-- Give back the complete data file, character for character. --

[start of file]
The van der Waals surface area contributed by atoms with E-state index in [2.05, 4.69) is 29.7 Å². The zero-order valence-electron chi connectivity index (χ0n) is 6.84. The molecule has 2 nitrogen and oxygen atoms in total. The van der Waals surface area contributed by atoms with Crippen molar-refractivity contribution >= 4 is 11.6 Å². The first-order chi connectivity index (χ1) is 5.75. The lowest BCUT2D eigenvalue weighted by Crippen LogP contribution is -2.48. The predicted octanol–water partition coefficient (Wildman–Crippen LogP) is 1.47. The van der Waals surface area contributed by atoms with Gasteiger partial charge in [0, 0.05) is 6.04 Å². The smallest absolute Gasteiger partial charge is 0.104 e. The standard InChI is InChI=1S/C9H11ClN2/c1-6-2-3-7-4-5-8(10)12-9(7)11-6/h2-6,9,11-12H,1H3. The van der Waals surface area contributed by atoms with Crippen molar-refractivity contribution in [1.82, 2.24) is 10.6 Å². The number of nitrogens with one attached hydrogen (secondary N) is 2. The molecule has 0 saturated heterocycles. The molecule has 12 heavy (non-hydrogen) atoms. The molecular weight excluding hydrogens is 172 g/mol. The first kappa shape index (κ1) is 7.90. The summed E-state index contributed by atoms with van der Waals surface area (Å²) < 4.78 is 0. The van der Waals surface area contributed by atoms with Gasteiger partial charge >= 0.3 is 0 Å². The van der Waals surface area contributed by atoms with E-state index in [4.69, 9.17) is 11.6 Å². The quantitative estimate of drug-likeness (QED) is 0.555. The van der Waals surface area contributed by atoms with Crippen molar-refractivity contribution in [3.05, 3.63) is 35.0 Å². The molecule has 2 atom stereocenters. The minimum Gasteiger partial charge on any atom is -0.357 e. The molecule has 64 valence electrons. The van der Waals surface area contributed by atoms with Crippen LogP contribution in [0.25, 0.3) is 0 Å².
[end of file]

The van der Waals surface area contributed by atoms with E-state index in [2.05, 4.69) is 29.7 Å². The zero-order valence-electron chi connectivity index (χ0n) is 6.84. The molecule has 2 nitrogen and oxygen atoms in total. The van der Waals surface area contributed by atoms with Crippen molar-refractivity contribution >= 4 is 11.6 Å². The first-order chi connectivity index (χ1) is 5.75. The lowest BCUT2D eigenvalue weighted by Crippen LogP contribution is -2.48. The predicted octanol–water partition coefficient (Wildman–Crippen LogP) is 1.47. The van der Waals surface area contributed by atoms with Gasteiger partial charge in [0, 0.05) is 6.04 Å². The smallest absolute Gasteiger partial charge is 0.104 e. The standard InChI is InChI=1S/C9H11ClN2/c1-6-2-3-7-4-5-8(10)12-9(7)11-6/h2-6,9,11-12H,1H3. The van der Waals surface area contributed by atoms with Crippen molar-refractivity contribution in [1.82, 2.24) is 10.6 Å². The number of nitrogens with one attached hydrogen (secondary N) is 2. The molecule has 0 saturated heterocycles. The molecule has 12 heavy (non-hydrogen) atoms. The molecular weight excluding hydrogens is 172 g/mol. The first kappa shape index (κ1) is 7.90. The summed E-state index contributed by atoms with van der Waals surface area (Å²) < 4.78 is 0. The van der Waals surface area contributed by atoms with Gasteiger partial charge >= 0.3 is 0 Å². The van der Waals surface area contributed by atoms with E-state index in [4.69, 9.17) is 11.6 Å². The quantitative estimate of drug-likeness (QED) is 0.555. The van der Waals surface area contributed by atoms with Crippen molar-refractivity contribution in [3.05, 3.63) is 35.0 Å². The molecule has 2 atom stereocenters. The minimum Gasteiger partial charge on any atom is -0.357 e. The molecule has 64 valence electrons. The van der Waals surface area contributed by atoms with Crippen LogP contribution in [0.25, 0.3) is 0 Å².